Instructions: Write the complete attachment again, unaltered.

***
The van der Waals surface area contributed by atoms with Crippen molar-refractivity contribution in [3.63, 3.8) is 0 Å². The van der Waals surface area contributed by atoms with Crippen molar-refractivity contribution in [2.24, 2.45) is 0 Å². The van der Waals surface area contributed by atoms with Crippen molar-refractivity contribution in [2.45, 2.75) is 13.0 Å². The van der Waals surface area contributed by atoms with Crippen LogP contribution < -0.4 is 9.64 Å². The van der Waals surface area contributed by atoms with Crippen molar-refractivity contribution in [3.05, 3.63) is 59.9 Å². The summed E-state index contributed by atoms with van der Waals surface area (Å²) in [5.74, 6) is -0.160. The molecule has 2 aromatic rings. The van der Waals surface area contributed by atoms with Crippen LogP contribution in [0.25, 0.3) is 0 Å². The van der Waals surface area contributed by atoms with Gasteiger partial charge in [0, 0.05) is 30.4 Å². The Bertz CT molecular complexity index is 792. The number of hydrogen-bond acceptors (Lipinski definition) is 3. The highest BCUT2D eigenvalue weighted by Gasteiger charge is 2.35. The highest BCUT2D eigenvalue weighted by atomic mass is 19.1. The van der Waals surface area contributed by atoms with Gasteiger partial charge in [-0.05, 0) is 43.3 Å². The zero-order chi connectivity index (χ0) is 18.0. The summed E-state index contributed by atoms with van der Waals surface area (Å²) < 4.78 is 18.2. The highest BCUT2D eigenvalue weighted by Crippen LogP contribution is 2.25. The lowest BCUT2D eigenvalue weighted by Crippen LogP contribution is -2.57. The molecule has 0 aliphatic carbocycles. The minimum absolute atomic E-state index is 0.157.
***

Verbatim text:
The van der Waals surface area contributed by atoms with Crippen molar-refractivity contribution in [3.63, 3.8) is 0 Å². The van der Waals surface area contributed by atoms with Crippen molar-refractivity contribution in [2.24, 2.45) is 0 Å². The van der Waals surface area contributed by atoms with Crippen molar-refractivity contribution in [2.45, 2.75) is 13.0 Å². The van der Waals surface area contributed by atoms with Crippen LogP contribution < -0.4 is 9.64 Å². The van der Waals surface area contributed by atoms with Crippen molar-refractivity contribution in [3.05, 3.63) is 59.9 Å². The summed E-state index contributed by atoms with van der Waals surface area (Å²) in [5.74, 6) is -0.160. The molecule has 2 aromatic rings. The van der Waals surface area contributed by atoms with Crippen LogP contribution in [0.25, 0.3) is 0 Å². The van der Waals surface area contributed by atoms with Gasteiger partial charge in [0, 0.05) is 30.4 Å². The Bertz CT molecular complexity index is 792. The number of hydrogen-bond acceptors (Lipinski definition) is 3. The highest BCUT2D eigenvalue weighted by Gasteiger charge is 2.35. The highest BCUT2D eigenvalue weighted by atomic mass is 19.1. The van der Waals surface area contributed by atoms with Gasteiger partial charge in [-0.05, 0) is 43.3 Å². The zero-order chi connectivity index (χ0) is 18.0. The summed E-state index contributed by atoms with van der Waals surface area (Å²) < 4.78 is 18.2. The highest BCUT2D eigenvalue weighted by Crippen LogP contribution is 2.25. The lowest BCUT2D eigenvalue weighted by Crippen LogP contribution is -2.57. The molecule has 0 aliphatic carbocycles. The minimum absolute atomic E-state index is 0.157.